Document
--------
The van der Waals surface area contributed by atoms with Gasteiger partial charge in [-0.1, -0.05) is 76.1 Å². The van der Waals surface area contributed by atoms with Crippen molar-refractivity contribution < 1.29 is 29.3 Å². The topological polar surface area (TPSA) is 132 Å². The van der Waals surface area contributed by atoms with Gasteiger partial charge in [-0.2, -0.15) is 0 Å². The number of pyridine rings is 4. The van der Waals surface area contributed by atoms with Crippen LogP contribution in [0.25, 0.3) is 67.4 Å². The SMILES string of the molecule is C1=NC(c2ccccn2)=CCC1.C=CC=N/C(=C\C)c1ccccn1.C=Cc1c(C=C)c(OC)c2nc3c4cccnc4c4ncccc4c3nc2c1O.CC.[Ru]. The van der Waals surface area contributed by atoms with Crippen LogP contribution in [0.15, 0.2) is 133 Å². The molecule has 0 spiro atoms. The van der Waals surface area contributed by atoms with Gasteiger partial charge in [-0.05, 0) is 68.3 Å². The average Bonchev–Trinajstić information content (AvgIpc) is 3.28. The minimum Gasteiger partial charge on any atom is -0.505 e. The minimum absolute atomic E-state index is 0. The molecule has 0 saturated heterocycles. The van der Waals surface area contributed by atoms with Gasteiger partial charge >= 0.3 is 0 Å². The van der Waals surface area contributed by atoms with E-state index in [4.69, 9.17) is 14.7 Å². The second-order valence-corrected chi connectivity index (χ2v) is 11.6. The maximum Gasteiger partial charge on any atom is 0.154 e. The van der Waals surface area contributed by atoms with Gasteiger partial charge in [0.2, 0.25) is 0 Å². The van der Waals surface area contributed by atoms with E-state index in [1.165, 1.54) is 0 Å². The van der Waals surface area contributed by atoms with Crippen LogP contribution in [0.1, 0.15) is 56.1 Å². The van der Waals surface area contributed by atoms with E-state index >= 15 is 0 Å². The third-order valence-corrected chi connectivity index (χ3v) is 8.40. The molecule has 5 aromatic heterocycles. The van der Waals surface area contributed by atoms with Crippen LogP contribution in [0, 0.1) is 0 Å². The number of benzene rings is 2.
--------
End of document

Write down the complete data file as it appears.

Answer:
The van der Waals surface area contributed by atoms with Gasteiger partial charge in [-0.1, -0.05) is 76.1 Å². The van der Waals surface area contributed by atoms with Crippen molar-refractivity contribution < 1.29 is 29.3 Å². The topological polar surface area (TPSA) is 132 Å². The van der Waals surface area contributed by atoms with Gasteiger partial charge in [-0.2, -0.15) is 0 Å². The number of pyridine rings is 4. The van der Waals surface area contributed by atoms with Crippen LogP contribution in [0.25, 0.3) is 67.4 Å². The SMILES string of the molecule is C1=NC(c2ccccn2)=CCC1.C=CC=N/C(=C\C)c1ccccn1.C=Cc1c(C=C)c(OC)c2nc3c4cccnc4c4ncccc4c3nc2c1O.CC.[Ru]. The van der Waals surface area contributed by atoms with Crippen LogP contribution in [0.15, 0.2) is 133 Å². The molecule has 0 spiro atoms. The van der Waals surface area contributed by atoms with Gasteiger partial charge in [-0.05, 0) is 68.3 Å². The average Bonchev–Trinajstić information content (AvgIpc) is 3.28. The minimum Gasteiger partial charge on any atom is -0.505 e. The minimum absolute atomic E-state index is 0. The molecule has 0 saturated heterocycles. The van der Waals surface area contributed by atoms with Gasteiger partial charge >= 0.3 is 0 Å². The van der Waals surface area contributed by atoms with E-state index in [4.69, 9.17) is 14.7 Å². The second-order valence-corrected chi connectivity index (χ2v) is 11.6. The maximum Gasteiger partial charge on any atom is 0.154 e. The van der Waals surface area contributed by atoms with Gasteiger partial charge in [0.2, 0.25) is 0 Å². The van der Waals surface area contributed by atoms with E-state index in [1.165, 1.54) is 0 Å². The van der Waals surface area contributed by atoms with Crippen LogP contribution in [0.1, 0.15) is 56.1 Å². The van der Waals surface area contributed by atoms with E-state index >= 15 is 0 Å². The third-order valence-corrected chi connectivity index (χ3v) is 8.40. The molecule has 5 aromatic heterocycles. The van der Waals surface area contributed by atoms with Crippen LogP contribution in [0, 0.1) is 0 Å². The number of benzene rings is 2.